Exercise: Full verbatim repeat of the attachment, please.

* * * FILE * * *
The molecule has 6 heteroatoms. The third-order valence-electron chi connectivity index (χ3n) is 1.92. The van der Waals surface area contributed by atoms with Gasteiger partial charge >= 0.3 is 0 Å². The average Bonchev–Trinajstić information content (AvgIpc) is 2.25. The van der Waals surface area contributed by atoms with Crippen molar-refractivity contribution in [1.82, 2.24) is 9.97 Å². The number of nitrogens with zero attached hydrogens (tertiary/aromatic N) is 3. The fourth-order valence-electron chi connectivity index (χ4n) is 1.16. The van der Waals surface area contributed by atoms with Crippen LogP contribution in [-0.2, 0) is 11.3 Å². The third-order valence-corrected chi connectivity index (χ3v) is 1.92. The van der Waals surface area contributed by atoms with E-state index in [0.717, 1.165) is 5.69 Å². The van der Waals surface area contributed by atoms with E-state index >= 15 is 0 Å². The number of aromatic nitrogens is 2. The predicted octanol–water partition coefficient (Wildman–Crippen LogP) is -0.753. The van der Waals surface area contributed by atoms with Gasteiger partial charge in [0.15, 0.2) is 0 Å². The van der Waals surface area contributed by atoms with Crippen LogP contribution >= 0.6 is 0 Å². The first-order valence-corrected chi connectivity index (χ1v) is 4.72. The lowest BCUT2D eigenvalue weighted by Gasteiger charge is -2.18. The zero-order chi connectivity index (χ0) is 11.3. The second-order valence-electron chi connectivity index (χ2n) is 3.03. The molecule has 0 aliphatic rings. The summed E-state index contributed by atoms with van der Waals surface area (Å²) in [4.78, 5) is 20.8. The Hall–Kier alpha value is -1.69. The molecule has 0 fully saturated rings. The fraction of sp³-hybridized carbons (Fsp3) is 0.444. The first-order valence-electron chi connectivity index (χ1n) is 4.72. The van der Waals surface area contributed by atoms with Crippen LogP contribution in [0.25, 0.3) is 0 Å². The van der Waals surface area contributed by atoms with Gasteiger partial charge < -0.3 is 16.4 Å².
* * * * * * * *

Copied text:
The molecule has 6 heteroatoms. The third-order valence-electron chi connectivity index (χ3n) is 1.92. The van der Waals surface area contributed by atoms with Gasteiger partial charge >= 0.3 is 0 Å². The average Bonchev–Trinajstić information content (AvgIpc) is 2.25. The van der Waals surface area contributed by atoms with Crippen molar-refractivity contribution in [1.82, 2.24) is 9.97 Å². The number of nitrogens with zero attached hydrogens (tertiary/aromatic N) is 3. The fourth-order valence-electron chi connectivity index (χ4n) is 1.16. The van der Waals surface area contributed by atoms with Crippen LogP contribution in [-0.2, 0) is 11.3 Å². The third-order valence-corrected chi connectivity index (χ3v) is 1.92. The van der Waals surface area contributed by atoms with E-state index in [0.717, 1.165) is 5.69 Å². The van der Waals surface area contributed by atoms with E-state index >= 15 is 0 Å². The number of aromatic nitrogens is 2. The predicted octanol–water partition coefficient (Wildman–Crippen LogP) is -0.753. The van der Waals surface area contributed by atoms with Gasteiger partial charge in [0.15, 0.2) is 0 Å². The van der Waals surface area contributed by atoms with Crippen LogP contribution >= 0.6 is 0 Å². The first-order valence-corrected chi connectivity index (χ1v) is 4.72. The lowest BCUT2D eigenvalue weighted by Gasteiger charge is -2.18. The zero-order chi connectivity index (χ0) is 11.3. The second-order valence-electron chi connectivity index (χ2n) is 3.03. The molecule has 0 aliphatic rings. The summed E-state index contributed by atoms with van der Waals surface area (Å²) in [4.78, 5) is 20.8. The Hall–Kier alpha value is -1.69. The molecule has 0 fully saturated rings. The fraction of sp³-hybridized carbons (Fsp3) is 0.444. The first-order valence-electron chi connectivity index (χ1n) is 4.72. The van der Waals surface area contributed by atoms with Crippen LogP contribution in [0.25, 0.3) is 0 Å². The van der Waals surface area contributed by atoms with Gasteiger partial charge < -0.3 is 16.4 Å².